The news came via a Twitter post from one of the show's writers, Akela Cooper, who broke the news on Twitter on Friday morning: "Just heard the good news: #GRIMM IS GETTING A SECOND SEASON!! ... Walk into the office this morning & our showrunners David Greenwalt & Jim Kouf tell me the good news: #Grimm is picked up 4 a second season!"
The success of Grimm has been a testament to ability over buzz. The talk before it premiered was pessimistic, because it was the "other" fairy tale show (Once Upon a Time had more attention and glamor) and had been slotted into Friday nights after Chuck. Fridays are still seen as less desirable on broadcast TV (overall viewership is lower and competition, especially versus cable, is high), despite the periodic success stories to be found there (lingering proof that TV execs and pundits still think as if everybody still watched TV by racing to the set at broadcast time). And to be placed after Chuck, a series the network was already in the process of writing off, didn't bode well either. Then there was the hiccup with the World Series which seemed to wrong-foot both shows at a delicate point in the season.
But Grimm has flourished, in part because it started strong and got consistently better over the course of its freshman season. And the ratings have been solid: In its Fridays at 9 p.m. time slot, Grimm has been averaging pretty consistent ratings, its most recent episode bringing in in 5.2 million viewers. In the advertiser-coveted adults 18-to-49 demographic it's been averaging a 1.5 rating and 4.8 million total viewers.
Even more impressive, at last tally, its 18-49 numbers enjoyed the largest increase — a startling 87 percent — of any network series in DVR Live+7 data, as TVLine noted. That's the largest increase of DVR over live viewership of any network series.
And Once Upon a Time, if it had stood by itself, couldn't have launched the next level of fairy-tale series and movies (including the Battle of the Beasts): it was Grimm catching on, with a darker, genre-crossing take on the material, that allowed executives to believe that there were possibilities for expanding on the fairy-tale premise.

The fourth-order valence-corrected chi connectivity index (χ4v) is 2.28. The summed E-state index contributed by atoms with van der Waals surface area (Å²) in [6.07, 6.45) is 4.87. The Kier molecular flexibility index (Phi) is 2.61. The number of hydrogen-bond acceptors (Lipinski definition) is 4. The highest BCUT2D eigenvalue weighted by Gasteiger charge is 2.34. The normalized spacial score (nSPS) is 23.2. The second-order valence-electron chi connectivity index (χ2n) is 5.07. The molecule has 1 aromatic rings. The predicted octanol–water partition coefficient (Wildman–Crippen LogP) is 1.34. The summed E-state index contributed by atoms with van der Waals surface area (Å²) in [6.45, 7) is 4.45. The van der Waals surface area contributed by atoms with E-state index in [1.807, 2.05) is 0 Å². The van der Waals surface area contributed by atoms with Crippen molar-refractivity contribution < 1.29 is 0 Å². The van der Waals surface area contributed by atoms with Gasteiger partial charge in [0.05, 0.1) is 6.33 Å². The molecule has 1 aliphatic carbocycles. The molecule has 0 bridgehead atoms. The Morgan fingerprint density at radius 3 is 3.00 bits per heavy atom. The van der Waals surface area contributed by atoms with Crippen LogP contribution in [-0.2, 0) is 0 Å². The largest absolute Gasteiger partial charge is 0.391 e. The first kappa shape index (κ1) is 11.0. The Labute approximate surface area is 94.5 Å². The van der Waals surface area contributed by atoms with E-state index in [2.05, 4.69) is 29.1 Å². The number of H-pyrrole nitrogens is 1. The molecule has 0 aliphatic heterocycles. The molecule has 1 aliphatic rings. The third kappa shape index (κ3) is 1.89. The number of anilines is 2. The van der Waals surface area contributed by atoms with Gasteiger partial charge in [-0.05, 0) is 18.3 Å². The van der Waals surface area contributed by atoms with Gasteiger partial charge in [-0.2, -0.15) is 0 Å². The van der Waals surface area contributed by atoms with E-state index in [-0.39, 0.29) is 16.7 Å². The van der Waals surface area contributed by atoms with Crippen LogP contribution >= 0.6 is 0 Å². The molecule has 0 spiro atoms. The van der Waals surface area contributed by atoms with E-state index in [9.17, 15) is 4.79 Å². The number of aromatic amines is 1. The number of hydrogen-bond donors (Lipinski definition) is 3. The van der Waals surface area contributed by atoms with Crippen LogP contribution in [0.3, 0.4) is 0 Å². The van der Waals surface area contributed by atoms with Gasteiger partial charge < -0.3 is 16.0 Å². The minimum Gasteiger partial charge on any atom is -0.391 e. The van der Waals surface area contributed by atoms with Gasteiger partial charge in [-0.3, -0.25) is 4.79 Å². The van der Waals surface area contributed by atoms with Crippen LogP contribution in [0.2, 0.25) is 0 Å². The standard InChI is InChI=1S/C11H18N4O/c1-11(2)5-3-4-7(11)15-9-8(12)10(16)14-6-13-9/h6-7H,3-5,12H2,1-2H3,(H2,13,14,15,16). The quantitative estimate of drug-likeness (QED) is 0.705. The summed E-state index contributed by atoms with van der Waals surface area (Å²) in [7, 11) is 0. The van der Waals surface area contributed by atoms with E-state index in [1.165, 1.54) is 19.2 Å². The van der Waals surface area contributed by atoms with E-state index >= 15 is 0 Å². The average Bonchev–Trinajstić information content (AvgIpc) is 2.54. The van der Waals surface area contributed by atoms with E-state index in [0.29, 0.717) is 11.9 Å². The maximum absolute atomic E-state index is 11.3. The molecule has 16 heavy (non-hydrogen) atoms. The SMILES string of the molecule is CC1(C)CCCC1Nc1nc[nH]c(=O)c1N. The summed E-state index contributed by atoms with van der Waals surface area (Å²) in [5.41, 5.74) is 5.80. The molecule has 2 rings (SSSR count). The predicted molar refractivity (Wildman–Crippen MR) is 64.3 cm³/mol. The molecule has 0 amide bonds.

Strengths and Opportunities
Where does Grimm go from here? In order to grow to the next level in season 2 the series needs to move on from its lamentable addiction to the monster-of-the-week format, which hinders its ability to flesh out the Wesen (the anthro-creatures that protagonist Nick can see, thanks to his heritage as a monster-hunting Grimm). Unlike early seasons of Supernatural, say, where the focus was solely on creatures like the Wendigo as malevolent agents of destruction, on Grimm there's a real opportunity to develop more complex arcs involving these Wesen over more than one episode, because they lead complex lives with feet in two different worlds.
Proof of this is the presence of Monroe, a Blutbad who's consistently charming despite having to perform the function of Infodump Coordinator. Wrapping up each creature's encounter in one episode makes them seem more disposable -- to take a recent example, the storyline involving Ariel (Danielle Panabaker) in "Plumed Serpent" seemed rushed, though at least she (inexplicably) survived in the tag for a future encounter.
The actor to plays Monroe, Silas Weir Mitchell, draws attention to how relatable the potential depth of the Grimm world can be as one of the show's biggest strengths. "The way I tend to look at what goes on in that world, not to sound high-faluting, forgive me, but it's sort of psycho-mythological in a lot of ways," Mitchell said recently. "I think a lot of mythology is meaningful to us as humans because it puts psychological forms in a kind of an organization that we can understand."
Nonetheless, Grimm continues to tell interesting stories in an unconventional and involving fashion. But what's most intriguing about Grimm is the evolving presence of David Giuntoli as Nick. At the start, though promising, I wasn't sure he had the goods to be the engrossing, magnetic anchor that the exploration of this strange and hidden world would need.
But as the season has developed, so has Giuntoli, revealing a subtlety of performance and clues to how Nick silently balances his concerns about how being a Grimm threatens the stability of the rest of his life with a growing relish for the kind of monster-hunting adventure he's not quite ready for while, at the same time, hoping to invent in himself a new kind of Grimm that can be a friend to the Wesen as well as a hunter.
Well done to Giuntoli and the rest of the talented cast, and to Greenwalt and Kouf and their team. It's exciting enough to have a successful fantasy series get on the air and stay on the air -- but for it to be good to start with and get better as it goes along is pretty awesome.